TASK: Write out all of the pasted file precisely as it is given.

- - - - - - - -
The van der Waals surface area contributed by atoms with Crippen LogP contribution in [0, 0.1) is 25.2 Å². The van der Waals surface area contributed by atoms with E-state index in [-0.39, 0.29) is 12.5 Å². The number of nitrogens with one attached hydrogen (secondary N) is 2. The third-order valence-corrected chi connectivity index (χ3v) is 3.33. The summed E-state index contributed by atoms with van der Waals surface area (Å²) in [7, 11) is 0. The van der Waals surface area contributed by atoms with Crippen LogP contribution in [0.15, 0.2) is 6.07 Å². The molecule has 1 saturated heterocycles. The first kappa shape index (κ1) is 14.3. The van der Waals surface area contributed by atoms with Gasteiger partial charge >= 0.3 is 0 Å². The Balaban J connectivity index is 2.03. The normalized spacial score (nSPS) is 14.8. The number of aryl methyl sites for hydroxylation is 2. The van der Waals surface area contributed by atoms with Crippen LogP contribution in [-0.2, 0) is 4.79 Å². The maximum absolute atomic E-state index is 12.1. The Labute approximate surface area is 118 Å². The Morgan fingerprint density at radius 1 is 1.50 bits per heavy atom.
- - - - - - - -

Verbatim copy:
The van der Waals surface area contributed by atoms with Crippen LogP contribution in [0, 0.1) is 25.2 Å². The van der Waals surface area contributed by atoms with E-state index in [-0.39, 0.29) is 12.5 Å². The number of nitrogens with one attached hydrogen (secondary N) is 2. The third-order valence-corrected chi connectivity index (χ3v) is 3.33. The summed E-state index contributed by atoms with van der Waals surface area (Å²) in [7, 11) is 0. The van der Waals surface area contributed by atoms with Crippen LogP contribution in [0.15, 0.2) is 6.07 Å². The molecule has 1 saturated heterocycles. The first kappa shape index (κ1) is 14.3. The van der Waals surface area contributed by atoms with Gasteiger partial charge >= 0.3 is 0 Å². The Balaban J connectivity index is 2.03. The normalized spacial score (nSPS) is 14.8. The number of aryl methyl sites for hydroxylation is 2. The van der Waals surface area contributed by atoms with Crippen LogP contribution in [-0.2, 0) is 4.79 Å². The maximum absolute atomic E-state index is 12.1. The Labute approximate surface area is 118 Å². The Morgan fingerprint density at radius 1 is 1.50 bits per heavy atom.